I was just interviewed by a reporter for the LA Times who is writing an article on the Yamaha Rhino and I got to thinking about sport UTVs. Are Yamaha Rhinos, as well as other sport UTVs headed in the direction of the infamous Honda ATC three-wheeler from back in the 1980’s? If you remember way back when in 1982 (it really isn’t that long ago), Honda introduced the ATC 200 Big Red. The ATC was a great machine, but as popularity exploded, so did the accident rate. The increase in accident levels lead to an investigation by the Consumer Product Safety Commission (CPSC). In 1986, CPSC statistics suggested that most accidents were due to improper rider behavior that ignored manufacturer warnings. No inherent flaw was found in the three-wheel design.
Honda’s owner’s manual and product warning labels stressed the importance of preper operation to its customers. Through a national industry safety campaign, there was a 33 percent decline in recorded CPSC injury statistics between 1984 and 1988. Nevertheless, in 1988, ATV manufacturers entered into a 10 year agreement with the CPSC. Under the agreement ATV manufacturers made a $100 million commitment to expand safety programs. Additionally, even though three-wheel ATC sales were dropping off, manufacturers agreed to stop distributing ATCs in the U.S.
If history is bound to repeat itself, the sport UTV is headed in a similar direction as the ATC three-wheeler. The Yamaha Rhino is currently the biggest target, and Yamaha has worked out an agreement with the CPSC to “repair” existing Rhinos. Yamaha is facing an onslaught of lawsuits from users that for the most part have tipped their vehicles over and have been injured or killed. From what I have seen in reviewing many of the accidents that I see reported in the newspapers, a lot can be blamed on users not following manufacturer guidelines for proper use. For example, here are the two most recent accidents that happened in May 2009:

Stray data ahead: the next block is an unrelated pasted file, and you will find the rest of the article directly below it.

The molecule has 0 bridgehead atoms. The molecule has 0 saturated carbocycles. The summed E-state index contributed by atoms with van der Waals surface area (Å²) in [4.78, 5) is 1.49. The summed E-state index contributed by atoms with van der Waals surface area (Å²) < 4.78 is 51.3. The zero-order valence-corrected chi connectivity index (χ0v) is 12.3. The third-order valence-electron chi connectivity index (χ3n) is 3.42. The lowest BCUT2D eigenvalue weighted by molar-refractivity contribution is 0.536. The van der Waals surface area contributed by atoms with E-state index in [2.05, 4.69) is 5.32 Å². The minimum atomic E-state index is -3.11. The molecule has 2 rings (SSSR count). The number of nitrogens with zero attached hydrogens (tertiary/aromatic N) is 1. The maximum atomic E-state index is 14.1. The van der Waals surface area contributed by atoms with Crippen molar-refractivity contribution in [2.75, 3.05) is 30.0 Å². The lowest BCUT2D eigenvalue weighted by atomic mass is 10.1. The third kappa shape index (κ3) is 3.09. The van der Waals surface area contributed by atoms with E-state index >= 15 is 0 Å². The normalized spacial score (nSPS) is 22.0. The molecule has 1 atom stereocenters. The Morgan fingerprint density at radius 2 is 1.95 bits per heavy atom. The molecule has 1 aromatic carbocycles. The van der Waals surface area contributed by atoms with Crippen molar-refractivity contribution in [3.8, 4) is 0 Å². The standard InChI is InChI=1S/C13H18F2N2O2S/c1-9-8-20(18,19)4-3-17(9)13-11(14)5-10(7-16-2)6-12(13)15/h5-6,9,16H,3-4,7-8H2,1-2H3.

The accidents are tragic, that is for sure. But if you look past the inflammatory reporting you will find that in both instances, many guidelines were completely ignored that would have either prevented the accident or surely lessened the severity. In the case of the 13 year old boy, he was not wearing a seat belt, he is under 16 years old, the Rhino was new (lack of experience), he was not wearing a helmet and there was no adult supervision.
With the father that died in the roll over, the Rhino was carrying one driver and 5 children as passengers in a two person vehicle. No one had seat belts on, and the father was carrying his one year old son on his lap.
If I am reading the tea-leaves correctly, I can see that improper use of sport UTVs will soon affect all of us. Will the CPSC step in and limit how powerful side x side vehicles can be? Will helmets become mandatory equipment just like they are in California for ATVs? Will manufacturers be forced to add even more safety equipment? Do you get the point? All of these lawsuits and the bureaucrats at the CPSC are going to force manufacturers to limit how much fun we can have in our beloved UTVs. That is the sad truth.
Here are a few guidelines to remember to help keep you safe in a side x side vehicle:
• Always wear your seat belt
• Always wear a helmet
• Don’t drink and drive
• Keep arms and legs in the vehicle at all times
• Abrupt maneuvers or aggressive driving can cause rollovers – even on flat, open areas
• Learn the limits of your vehicle and your driving ability
• Children under 16 should never drive a side x side vehicle
Beyond following the guideline provided by vehicle manufacturers, use some common sense and take responsibility for your actions. Just because you have an accident doesn’t mean there is a problem with the vehicle and you should be owed a lot of mone
By Jon Crowley, www.UTVGuide.net